When Franklin turned into Victor and the works - including Campbell, as well as lock, stock and barrel - moved to New York, Campbell took over as general manager and designed the frontstrike Victor No 1

Typewriter Topics, 1915
At this stage Victor, still owned by International Text Book (which in turn was owned by a holding company, the financially-troubled International Correspondence Schools) was moving to Poughkeepsie, New York, but obviously the deal floundered and in 1917 the factory moved to Scranton, Pennsylvania. Technically, ICS had held the Victor assets, which Victor bought in 1915. In 1921 Victor and ICS became separate entities. Victor was sold to the Victor Adding Machine Company in 1925. See my post on this here.
Campbell ran the show at Victor until after it was sold by Robert J.Edwards in September 1912 to the International Text Book  Company of Scranton, Pennsylvania. Victor eventually moved to Scranton in 19197, but without Campbell. In November 1916, as Underwood began to rapidly expand at Hartford, including starting to look at producing its own portable, the company headhunted Campbell to leave Victor and move with his wife Lilla to Connecticut. There the couple stayed until the mid-1930s, with Campbell remaining superintendent of the Underwood factory well into his 60s. 

Typewriter Topics, 1912
Typewriter Topics, 1915
 Victor No 2 (1910)
Victor No 3 (1912)


Peter said...

I cringed, too, to see the term "horrid" applied to that beautiful woody.

A concerned typospherian said...
This comment has been removed by a blog administrator.
Ted said...

I would have cringed as well, if I actually had a Facebook account, but I don't because Facebook is chock-a-brock full of ****tards. :D

Seriously though, fascinating article on Campbell. It's only through your diligent research that I know as much as I do of typewriter history, so please don't get too distracted by the "concerned typospherian" (whoever that was). Your attention is too valuable to waste on stressy internet trollers. (:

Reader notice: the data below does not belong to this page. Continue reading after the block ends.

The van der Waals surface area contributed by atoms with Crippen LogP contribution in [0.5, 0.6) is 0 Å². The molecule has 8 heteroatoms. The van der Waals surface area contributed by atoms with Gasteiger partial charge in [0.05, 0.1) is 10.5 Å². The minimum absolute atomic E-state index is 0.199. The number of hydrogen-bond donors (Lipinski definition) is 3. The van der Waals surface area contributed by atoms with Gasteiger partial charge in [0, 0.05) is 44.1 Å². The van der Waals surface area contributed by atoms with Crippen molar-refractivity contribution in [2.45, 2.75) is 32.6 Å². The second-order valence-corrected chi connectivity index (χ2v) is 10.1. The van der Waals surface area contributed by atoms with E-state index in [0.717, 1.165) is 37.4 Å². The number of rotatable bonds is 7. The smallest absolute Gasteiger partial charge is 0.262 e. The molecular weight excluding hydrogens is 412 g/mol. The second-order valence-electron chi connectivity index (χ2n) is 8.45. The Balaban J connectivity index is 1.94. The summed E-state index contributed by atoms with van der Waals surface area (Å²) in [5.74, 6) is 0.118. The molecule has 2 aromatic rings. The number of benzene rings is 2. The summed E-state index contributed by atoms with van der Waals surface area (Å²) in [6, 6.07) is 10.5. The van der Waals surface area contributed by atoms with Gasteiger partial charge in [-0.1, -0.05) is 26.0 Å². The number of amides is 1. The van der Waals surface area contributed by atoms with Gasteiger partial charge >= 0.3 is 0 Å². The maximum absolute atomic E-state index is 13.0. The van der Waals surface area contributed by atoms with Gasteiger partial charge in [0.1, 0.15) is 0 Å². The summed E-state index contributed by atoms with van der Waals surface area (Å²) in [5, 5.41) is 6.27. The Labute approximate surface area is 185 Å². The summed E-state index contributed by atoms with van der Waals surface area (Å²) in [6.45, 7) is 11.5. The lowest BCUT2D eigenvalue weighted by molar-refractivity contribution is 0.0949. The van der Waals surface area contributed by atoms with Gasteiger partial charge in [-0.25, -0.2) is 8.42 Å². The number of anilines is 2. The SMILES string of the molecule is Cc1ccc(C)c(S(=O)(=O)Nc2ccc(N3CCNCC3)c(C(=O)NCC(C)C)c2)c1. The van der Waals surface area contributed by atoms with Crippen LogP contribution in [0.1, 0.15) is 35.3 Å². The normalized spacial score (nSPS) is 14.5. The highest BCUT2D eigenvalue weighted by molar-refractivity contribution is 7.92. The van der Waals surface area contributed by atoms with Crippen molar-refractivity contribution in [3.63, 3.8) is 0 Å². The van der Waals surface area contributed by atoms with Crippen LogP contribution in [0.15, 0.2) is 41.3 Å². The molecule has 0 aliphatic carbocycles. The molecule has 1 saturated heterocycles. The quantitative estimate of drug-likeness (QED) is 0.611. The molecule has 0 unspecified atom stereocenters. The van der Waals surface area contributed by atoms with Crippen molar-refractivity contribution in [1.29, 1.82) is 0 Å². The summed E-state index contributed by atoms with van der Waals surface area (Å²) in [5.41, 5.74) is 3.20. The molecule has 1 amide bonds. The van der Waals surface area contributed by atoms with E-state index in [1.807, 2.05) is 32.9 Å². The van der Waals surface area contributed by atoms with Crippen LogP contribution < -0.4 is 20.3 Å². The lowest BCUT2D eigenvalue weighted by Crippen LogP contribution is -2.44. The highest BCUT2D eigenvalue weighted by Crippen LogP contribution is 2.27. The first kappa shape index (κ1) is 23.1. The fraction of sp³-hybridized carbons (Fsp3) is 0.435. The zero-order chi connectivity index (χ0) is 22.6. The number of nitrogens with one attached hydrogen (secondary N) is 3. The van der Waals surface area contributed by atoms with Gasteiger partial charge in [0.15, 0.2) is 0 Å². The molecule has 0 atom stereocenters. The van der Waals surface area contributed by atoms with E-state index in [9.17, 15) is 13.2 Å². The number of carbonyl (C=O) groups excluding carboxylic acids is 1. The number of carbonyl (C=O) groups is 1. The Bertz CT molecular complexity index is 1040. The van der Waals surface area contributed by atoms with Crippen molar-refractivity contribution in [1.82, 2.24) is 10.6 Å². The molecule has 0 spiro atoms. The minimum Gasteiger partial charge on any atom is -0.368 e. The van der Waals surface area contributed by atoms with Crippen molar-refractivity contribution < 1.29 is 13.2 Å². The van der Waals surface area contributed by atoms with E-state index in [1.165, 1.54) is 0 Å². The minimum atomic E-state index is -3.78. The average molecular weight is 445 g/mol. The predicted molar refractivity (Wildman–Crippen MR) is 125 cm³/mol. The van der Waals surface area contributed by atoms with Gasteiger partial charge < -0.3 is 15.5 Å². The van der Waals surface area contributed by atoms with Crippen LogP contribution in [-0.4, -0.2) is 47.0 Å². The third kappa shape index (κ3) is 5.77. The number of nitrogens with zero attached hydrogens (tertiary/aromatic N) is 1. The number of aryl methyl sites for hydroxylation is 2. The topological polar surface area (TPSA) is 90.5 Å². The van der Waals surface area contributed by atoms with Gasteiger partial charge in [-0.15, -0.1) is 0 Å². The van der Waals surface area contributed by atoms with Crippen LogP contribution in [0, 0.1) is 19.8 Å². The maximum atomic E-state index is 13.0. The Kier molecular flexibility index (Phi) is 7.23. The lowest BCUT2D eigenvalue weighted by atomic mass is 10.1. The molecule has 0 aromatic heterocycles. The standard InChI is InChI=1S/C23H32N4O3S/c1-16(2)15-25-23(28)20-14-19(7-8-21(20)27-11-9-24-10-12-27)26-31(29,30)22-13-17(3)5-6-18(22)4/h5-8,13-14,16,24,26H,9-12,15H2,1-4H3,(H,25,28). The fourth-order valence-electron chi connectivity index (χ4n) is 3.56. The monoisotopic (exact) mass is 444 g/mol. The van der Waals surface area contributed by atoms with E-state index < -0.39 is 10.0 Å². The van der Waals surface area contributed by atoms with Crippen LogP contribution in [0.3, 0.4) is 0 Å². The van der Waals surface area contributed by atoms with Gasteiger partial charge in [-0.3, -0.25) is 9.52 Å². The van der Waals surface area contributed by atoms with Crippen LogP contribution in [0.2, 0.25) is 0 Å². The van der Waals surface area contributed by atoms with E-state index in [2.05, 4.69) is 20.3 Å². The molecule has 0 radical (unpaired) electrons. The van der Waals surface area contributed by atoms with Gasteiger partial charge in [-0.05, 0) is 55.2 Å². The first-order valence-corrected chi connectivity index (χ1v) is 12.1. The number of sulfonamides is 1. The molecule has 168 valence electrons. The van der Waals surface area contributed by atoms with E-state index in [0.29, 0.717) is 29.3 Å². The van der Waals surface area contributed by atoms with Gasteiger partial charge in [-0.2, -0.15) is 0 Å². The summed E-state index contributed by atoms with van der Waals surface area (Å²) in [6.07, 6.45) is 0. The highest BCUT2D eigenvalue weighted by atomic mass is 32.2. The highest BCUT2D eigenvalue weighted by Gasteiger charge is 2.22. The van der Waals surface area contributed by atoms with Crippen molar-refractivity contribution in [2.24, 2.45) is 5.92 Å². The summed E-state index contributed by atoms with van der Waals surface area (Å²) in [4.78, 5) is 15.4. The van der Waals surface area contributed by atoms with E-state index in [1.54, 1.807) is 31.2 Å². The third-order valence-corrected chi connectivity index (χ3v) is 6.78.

Rob Bowker said...

I can't see how anyone would object to a woodie. My Royal woodie is a prized posession. And only last week in Spitalfields Marked with Richard we were inevitably drawn to a green marbled finish Underwood 3 bank. Who wouldn't be? Aaaanyway, thanks for another great history lesson - and for championing the 'ever so 'umble Underwood 4 bank. A solid design which continues to delight.

Scott K said...

That machine is far from horrid. At least you are posting photos of interesting machines, rather than flooding the Facebook group with photos of the same typewriters over and over, that you are trying to hock in your over-priced online store. That's what I call horrid.

Bill M said...

I do not know which of those fine typewriters I like the best. You have lit a fire under me to get more Underwoods, and to get mine in as good of conditions that I can.

I love the factory. Too bad we no longer have those neat huge factories. Worse yet, that we have no factories at all making any fine typewriters.

Unknown said...

It's a shame they didn't appreciate your Underwood--their loss. Some of the nicest older typewriters were adorned with woodgrain and I think it only elevates their beauty!

J said...

Where is the 1 key on the Underwood?

Every typewriter I've used (admittedly not many) had the "normal" 1 key.